On the 22nd Erdogan announced that Iraq had agreed to cooperate with Turkey to fight PKK Kurdish rebels. Erdogan was visiting Iraq and meeting with the Iraqi leader. Both men discussed security issues like the PKK and agreed to take joint steps to improve border security. This was another way of saying Iraq would try to keep the PKK out of Iraq. Also discussed were several bilateral economic issues, including a new economic trade corridor called The Development Road. The corridor would connect Arab and Persian Gulf countries to Turkey via Iraq. Erdogan and Sudani also discussed water issues. Iraqis worry that Turkey’s dams on the Tigris and Euphrates Rivers will restrict the amount of water Iraq receives, which violates their downstream water rights. In the 1980s Turkey began constructing a series of large power dams on the headwaters of these rivers, which are in Turkey. The dams were part of the Southeastern Anatolia Project. Sudani said that Turkey and Iraq had reached a ten-year agreement on managing water resources that recognized Iraq’s needs. Turkey and Iraq signed 20 memorandums of understanding. Erdogan’s trip to Baghdad was the first visit to Iraq by a senior Turkish official since 2011.

Turkey’s Scientific and Technological Research Council announced it has begun low-rate production of two domestically developed air to air missiles, the Gokdogan and the Bozdogan. Initially 25 of each will be produced. The missiles will be carried by Turkish F-16’s.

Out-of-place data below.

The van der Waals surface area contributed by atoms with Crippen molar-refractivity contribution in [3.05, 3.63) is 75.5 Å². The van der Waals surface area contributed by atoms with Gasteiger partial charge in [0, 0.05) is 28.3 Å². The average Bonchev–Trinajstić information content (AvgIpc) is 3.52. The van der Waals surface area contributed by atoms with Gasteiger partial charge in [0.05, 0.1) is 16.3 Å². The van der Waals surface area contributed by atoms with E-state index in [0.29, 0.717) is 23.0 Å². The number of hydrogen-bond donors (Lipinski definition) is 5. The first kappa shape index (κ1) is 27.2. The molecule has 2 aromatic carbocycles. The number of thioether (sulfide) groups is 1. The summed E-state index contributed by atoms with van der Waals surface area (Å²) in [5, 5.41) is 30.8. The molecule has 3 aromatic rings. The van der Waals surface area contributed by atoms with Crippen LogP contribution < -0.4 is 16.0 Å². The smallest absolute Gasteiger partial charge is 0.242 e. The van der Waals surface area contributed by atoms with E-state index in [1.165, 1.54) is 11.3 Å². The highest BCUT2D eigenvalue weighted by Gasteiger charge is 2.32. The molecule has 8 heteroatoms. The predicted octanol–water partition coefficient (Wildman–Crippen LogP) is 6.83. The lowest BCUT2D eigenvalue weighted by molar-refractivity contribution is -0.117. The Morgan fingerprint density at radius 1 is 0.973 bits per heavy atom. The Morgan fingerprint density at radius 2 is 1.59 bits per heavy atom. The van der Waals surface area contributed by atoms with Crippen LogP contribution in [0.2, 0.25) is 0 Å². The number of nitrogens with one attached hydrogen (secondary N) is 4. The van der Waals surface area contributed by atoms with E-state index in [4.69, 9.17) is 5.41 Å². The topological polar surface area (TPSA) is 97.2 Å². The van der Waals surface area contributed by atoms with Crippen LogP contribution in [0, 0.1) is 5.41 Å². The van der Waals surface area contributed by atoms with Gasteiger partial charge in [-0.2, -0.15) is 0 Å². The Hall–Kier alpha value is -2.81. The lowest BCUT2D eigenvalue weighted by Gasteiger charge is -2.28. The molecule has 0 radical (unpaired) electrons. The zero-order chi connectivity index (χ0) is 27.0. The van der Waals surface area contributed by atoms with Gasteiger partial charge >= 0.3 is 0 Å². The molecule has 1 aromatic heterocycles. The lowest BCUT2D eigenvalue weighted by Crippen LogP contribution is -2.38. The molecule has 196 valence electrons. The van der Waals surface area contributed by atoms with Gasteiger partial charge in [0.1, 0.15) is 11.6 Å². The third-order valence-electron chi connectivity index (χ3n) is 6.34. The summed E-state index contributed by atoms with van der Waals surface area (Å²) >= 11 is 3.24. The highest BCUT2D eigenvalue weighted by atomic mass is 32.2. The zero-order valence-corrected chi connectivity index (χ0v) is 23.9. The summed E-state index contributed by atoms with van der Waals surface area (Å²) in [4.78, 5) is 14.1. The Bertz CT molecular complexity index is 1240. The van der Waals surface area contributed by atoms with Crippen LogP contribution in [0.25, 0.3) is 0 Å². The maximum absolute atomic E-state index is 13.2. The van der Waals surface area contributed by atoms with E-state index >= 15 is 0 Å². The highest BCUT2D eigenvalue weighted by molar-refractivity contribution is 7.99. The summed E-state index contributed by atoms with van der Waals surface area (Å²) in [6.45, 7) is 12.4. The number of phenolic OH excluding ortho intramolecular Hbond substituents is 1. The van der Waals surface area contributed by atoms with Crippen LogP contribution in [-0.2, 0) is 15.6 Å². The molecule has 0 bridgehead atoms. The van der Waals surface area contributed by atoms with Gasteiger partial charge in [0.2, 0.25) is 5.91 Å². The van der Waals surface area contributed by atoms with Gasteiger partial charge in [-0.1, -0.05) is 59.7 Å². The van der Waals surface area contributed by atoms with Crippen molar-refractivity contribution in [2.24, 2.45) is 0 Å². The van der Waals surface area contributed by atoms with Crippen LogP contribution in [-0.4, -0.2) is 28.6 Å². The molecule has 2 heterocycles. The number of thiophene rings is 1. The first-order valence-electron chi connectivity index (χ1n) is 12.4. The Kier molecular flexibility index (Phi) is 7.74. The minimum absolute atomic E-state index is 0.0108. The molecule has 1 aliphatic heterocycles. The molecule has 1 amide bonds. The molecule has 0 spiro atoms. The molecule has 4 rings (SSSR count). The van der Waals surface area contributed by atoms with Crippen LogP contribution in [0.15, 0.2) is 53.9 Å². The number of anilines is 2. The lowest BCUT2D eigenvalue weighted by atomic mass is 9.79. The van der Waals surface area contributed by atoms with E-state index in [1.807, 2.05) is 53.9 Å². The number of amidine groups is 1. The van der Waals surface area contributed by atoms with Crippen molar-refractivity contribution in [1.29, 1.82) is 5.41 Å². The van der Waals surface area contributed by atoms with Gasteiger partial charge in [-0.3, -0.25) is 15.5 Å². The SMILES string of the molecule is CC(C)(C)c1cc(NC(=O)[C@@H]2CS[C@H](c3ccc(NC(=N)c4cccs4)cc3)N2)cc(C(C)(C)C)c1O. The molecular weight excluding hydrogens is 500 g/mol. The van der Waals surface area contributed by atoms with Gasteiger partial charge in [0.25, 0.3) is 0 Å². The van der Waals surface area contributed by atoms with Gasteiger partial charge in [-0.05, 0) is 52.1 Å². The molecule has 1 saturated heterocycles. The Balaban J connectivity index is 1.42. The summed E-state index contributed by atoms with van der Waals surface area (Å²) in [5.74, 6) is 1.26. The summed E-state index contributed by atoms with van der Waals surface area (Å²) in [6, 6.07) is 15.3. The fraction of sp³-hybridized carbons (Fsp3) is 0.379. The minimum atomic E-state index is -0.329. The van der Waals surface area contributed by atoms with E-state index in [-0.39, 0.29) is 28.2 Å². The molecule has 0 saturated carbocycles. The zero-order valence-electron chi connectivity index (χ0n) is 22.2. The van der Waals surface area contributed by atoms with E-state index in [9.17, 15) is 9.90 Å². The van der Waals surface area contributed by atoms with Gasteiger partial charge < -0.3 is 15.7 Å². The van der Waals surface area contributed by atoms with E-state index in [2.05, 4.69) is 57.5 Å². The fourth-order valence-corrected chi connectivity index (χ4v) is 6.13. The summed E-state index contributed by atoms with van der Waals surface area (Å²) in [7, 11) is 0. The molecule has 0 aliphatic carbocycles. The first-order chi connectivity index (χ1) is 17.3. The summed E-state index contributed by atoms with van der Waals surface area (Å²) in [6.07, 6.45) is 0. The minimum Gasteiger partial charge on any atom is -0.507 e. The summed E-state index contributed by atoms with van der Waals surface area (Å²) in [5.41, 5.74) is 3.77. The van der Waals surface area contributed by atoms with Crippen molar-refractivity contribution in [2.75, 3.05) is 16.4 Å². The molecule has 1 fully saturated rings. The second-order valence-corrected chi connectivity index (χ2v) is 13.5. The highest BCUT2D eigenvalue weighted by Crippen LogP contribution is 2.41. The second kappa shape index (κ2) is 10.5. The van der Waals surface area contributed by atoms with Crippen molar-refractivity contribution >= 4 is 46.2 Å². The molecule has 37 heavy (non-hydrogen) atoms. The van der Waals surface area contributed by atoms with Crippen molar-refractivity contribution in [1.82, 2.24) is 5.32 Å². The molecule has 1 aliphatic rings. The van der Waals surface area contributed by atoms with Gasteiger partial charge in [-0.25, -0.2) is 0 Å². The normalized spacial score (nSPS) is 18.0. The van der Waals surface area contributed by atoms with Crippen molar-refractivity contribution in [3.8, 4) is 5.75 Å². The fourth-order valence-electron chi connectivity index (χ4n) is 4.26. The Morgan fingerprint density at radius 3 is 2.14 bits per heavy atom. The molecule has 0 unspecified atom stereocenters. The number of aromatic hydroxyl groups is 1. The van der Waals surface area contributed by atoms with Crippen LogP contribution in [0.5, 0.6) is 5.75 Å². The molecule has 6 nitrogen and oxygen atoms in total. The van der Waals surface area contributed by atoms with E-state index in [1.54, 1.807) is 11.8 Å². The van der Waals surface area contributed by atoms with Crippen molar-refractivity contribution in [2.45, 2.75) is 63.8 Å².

The Turkish Ada-class corvette TCG Kinaliada is enroute to a five-month long deployment in East Asia. The ship left Turkey April 8 and is on its way to Japan to celebrate the 100th anniversary of Turkish-Japanese diplomatic relations. The vessel will visit several other countries in East Asia.

Diplomatic relations between Turkey and Israel continue to deteriorate. Since the beginning of April, both nations have slapped trade barriers on each other. Turkey said it is restricting exports of 54 types of products to Israel, among them steel, aluminum, steel, aviation fuel and chemical fertilizers. On April 8 Israel told Turkey that Turkish military transport planes could not participate in a humanitarian air airdrop over Gaza.

Turkey has also joined its NATO allies and suspended its participation in the Treaty on Conventional Armed Forces in Europe. The agreement imposed limits on conventional military equipment in Europe. It was supposed to be a post-Cold War confidence building measure. Russia withdrew from the agreement in 2023.

The government’s High Electoral Board restored the right of Abdullah Zeydan to be the new mayor for the city of Van in eastern Turkey. Zeydan belongs to the pro-Kurd DEM Party. He won the election on March 31st but on April 2nd a regional election board refused to recognize his victory and replaced him with the man he had defeated, who was a member of Erdogan’s AKP Party. A national outcry erupted. The High Electoral Board overruled the regional electoral board’s decision. Zeydan won 55 percent of the vote, the AKP candidate 27 percent.

Turkish media describe President Erdogan as stunned at the results of the March 31 municipal elections. The CHP retained control of both Istanbul and Ankara. The pro-Kurd DEM won several municipalities in southeastern Turkey.

Last month Turkish security personnel announced the arrest of two suspected Israeli spies. Six other people were detained in the police and intelligence operation. (Austin Bay)